A simple and delicious method which has been used for centuries in other countries and recently in my own home. I use 2% milk and Old Home yogurt though you could use whichever brands you prefer. The resulting yogurt is smooth, rich, and not quite so tart as some of the commercially prepared ones. Hope you enjoy.


    Hope this works as well for you as it does for me.

  14. Tiffany

    This is definitely a Kefir culture.

    I refrigerate mine with milk, covering it with cheesecloth and harvest every 5 days or so. If kept refrigerated, it slows down the fermentation rate so you don’t have to go through the trouble preparing it everyday if you aren’t going to consume it.

    I usually use the kefir milk i harvested and blend it with soy or almond milk and fresh fruit to make a delicious smoothie. It tastes great blended up (in my opinion). Try this out, and maybe you won’t regret taking over these cultures.

    Hopefully you haven’t given up on these cultures!

  15. Alexandra

    Very late weighing in, but I also want to add that it is probably kefir. Homemade kefir is definitely an acquired taste. I got hooked on it while on a homestay in Russia, where my hostmother would force feed it to me every morning, but… yeah. Doesn’t taste like yoghurt.

  16. Ken Appelt

    I work for a company that makes half the yogurt starter bacteria in the world. After reading your essay on preserving this personalized colony, I can only say that God only knows what strains you have in that container. You’d have to send it to a University Lab to find out.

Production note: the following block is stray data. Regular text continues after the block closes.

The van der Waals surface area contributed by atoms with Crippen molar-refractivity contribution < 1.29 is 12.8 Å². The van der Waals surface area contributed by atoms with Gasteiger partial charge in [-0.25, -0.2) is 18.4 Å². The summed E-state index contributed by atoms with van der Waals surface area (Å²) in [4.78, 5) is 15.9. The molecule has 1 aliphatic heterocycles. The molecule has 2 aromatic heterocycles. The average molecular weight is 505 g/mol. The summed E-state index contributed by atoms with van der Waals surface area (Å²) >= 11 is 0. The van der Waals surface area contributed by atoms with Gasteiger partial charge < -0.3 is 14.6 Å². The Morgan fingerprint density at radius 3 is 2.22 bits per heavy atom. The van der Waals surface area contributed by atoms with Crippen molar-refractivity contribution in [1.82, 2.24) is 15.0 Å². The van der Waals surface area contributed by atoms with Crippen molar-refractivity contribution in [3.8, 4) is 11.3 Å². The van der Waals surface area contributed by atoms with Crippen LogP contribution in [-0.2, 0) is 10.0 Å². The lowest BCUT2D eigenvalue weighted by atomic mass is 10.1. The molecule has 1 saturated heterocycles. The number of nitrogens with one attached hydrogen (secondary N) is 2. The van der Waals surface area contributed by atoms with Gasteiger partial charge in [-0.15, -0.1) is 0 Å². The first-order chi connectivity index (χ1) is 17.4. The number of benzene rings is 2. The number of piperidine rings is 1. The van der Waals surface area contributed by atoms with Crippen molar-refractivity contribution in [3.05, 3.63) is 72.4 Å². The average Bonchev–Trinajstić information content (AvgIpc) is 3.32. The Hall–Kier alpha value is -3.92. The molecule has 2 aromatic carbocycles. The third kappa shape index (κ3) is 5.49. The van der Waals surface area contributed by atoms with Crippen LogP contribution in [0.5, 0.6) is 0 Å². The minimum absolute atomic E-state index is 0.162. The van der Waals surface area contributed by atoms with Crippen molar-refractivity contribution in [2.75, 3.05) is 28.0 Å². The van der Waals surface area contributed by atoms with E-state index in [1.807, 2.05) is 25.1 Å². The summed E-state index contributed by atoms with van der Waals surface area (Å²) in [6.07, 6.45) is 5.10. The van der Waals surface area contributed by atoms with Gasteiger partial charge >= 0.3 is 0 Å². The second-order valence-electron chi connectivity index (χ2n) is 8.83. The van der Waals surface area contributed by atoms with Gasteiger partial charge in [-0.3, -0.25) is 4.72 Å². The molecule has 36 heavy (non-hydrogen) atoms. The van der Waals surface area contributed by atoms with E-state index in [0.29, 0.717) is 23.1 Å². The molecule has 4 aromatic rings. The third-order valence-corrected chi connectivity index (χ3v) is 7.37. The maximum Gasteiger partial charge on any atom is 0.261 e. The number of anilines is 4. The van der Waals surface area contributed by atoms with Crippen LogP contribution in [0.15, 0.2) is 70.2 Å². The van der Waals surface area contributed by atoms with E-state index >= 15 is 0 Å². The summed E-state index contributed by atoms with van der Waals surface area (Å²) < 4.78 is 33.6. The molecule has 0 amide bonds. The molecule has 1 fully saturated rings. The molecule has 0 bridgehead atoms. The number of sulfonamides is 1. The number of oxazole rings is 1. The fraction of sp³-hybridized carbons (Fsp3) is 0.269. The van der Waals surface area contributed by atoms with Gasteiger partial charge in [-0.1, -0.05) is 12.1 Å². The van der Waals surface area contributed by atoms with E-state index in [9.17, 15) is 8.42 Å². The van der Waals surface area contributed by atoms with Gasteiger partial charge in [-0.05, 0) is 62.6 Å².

These are live bacteria and they eat, live, die and produce lactic acid which produces the yogurty, acidic taste. Different strains will “compete” with each other and give out different tastes. Not only that, but when exposed to air, other bacteria may grow and thrive in there. There is also a very good possibility that your colony has “phaged out” as we say in the yogurt business, which means that a virus has entered and killed off you primary colonies.

    Start over with a basic Kefir or Yogurt “starter” or “acidifier”, or easier yet, buy a commericial product you like. That’s my advice…I hope no-one gets ill!

  17. Roboto

    Talk about being late (2010), lol. My mom has a small batch of these guys. She’s had them for over 15 years, tho I’m pretty sure they’re the offspring of the offspring of the original now.
    Anyway, ours give a yogurt that is also acidy, but not too bad and can definitely be sweetened just by blending with fruit. It also looks white and creamy, yours looks kind of yellow tho I don’t know if maybe it’s the camera or something.. but ours is pretty runny too. Also my mom washes/changes their milk every other day, and tries to make sure the milk isn’t too cold or hot, as well ad the water she rinses them with. We’ve neglected ours a bit recently too, tho if you care for them again they seem to get ‘healthier’.
    I don’t know if there’s something wrong with your little guys (if you still have them) but I do know different conditions will give you diff results. Like when we used to give them whole fat milk they were big lumps, now with low fat they’ve gotten quite skinny. Maybe using soy milk is why you get more acidy yogurt?

  18. Roboto

    Sorry, mistake on assuming it was soy milk, and I re read and saw why it’s yellow. You can also try adding honey for sweetness.

  19. Tynki

    Oh man, Dots are one of my favorite candies. To the Walgreens, Candy-mobile!

  20. culture


    […]Yogurt Culture » Not Eating Out in New York[…]…

  21. Jual Container Office

    Jual Container Office…

    […]Yogurt Culture » Not Eating Out in New York[…]…

  22. Kara

    I am in the exact same boat!! My friend made it sound so easy to make greek yogurt with these babies but I am afraid to try it because I’m not even sure I’m doing it right. If you’ve figured it out by now let me know!

  23. Jessie

    It’s a pity you don’t have a donate button! I’d certainly donate to this brilliant blog!
    I guess for now i’ll settle for bookmarking and adding your RSS feed to my Google account.
    I look forward to new updates and will talk about this site with my Facebook group.
    Talk soon!

Leave a Reply